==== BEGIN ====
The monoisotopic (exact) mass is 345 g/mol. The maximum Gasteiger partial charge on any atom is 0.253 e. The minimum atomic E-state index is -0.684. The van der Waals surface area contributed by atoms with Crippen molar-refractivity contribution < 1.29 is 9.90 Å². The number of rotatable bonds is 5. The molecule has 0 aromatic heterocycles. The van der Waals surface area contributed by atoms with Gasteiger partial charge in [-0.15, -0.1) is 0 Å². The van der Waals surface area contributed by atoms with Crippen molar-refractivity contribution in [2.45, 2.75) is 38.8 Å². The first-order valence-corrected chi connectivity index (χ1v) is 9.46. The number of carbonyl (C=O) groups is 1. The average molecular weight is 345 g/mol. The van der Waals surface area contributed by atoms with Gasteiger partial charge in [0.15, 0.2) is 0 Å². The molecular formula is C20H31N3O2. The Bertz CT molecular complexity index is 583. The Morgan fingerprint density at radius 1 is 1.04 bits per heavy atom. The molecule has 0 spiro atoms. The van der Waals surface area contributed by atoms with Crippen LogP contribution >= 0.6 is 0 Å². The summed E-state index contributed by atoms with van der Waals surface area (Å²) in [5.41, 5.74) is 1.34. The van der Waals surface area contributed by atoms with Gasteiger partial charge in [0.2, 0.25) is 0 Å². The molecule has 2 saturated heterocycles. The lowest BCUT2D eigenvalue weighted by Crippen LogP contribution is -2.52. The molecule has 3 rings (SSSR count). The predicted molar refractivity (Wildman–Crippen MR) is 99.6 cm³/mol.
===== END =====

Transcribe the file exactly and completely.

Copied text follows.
The monoisotopic (exact) mass is 345 g/mol. The maximum Gasteiger partial charge on any atom is 0.253 e. The minimum atomic E-state index is -0.684. The van der Waals surface area contributed by atoms with Crippen molar-refractivity contribution < 1.29 is 9.90 Å². The number of rotatable bonds is 5. The molecule has 0 aromatic heterocycles. The van der Waals surface area contributed by atoms with Gasteiger partial charge in [-0.15, -0.1) is 0 Å². The van der Waals surface area contributed by atoms with Crippen molar-refractivity contribution in [2.45, 2.75) is 38.8 Å². The first-order valence-corrected chi connectivity index (χ1v) is 9.46. The number of carbonyl (C=O) groups is 1. The average molecular weight is 345 g/mol. The van der Waals surface area contributed by atoms with Gasteiger partial charge in [0.15, 0.2) is 0 Å². The molecular formula is C20H31N3O2. The Bertz CT molecular complexity index is 583. The Morgan fingerprint density at radius 1 is 1.04 bits per heavy atom. The molecule has 0 spiro atoms. The van der Waals surface area contributed by atoms with Crippen LogP contribution >= 0.6 is 0 Å². The summed E-state index contributed by atoms with van der Waals surface area (Å²) in [5.41, 5.74) is 1.34. The van der Waals surface area contributed by atoms with Gasteiger partial charge in [0.2, 0.25) is 0 Å². The molecule has 2 saturated heterocycles. The lowest BCUT2D eigenvalue weighted by Crippen LogP contribution is -2.52. The molecule has 3 rings (SSSR count). The predicted molar refractivity (Wildman–Crippen MR) is 99.6 cm³/mol.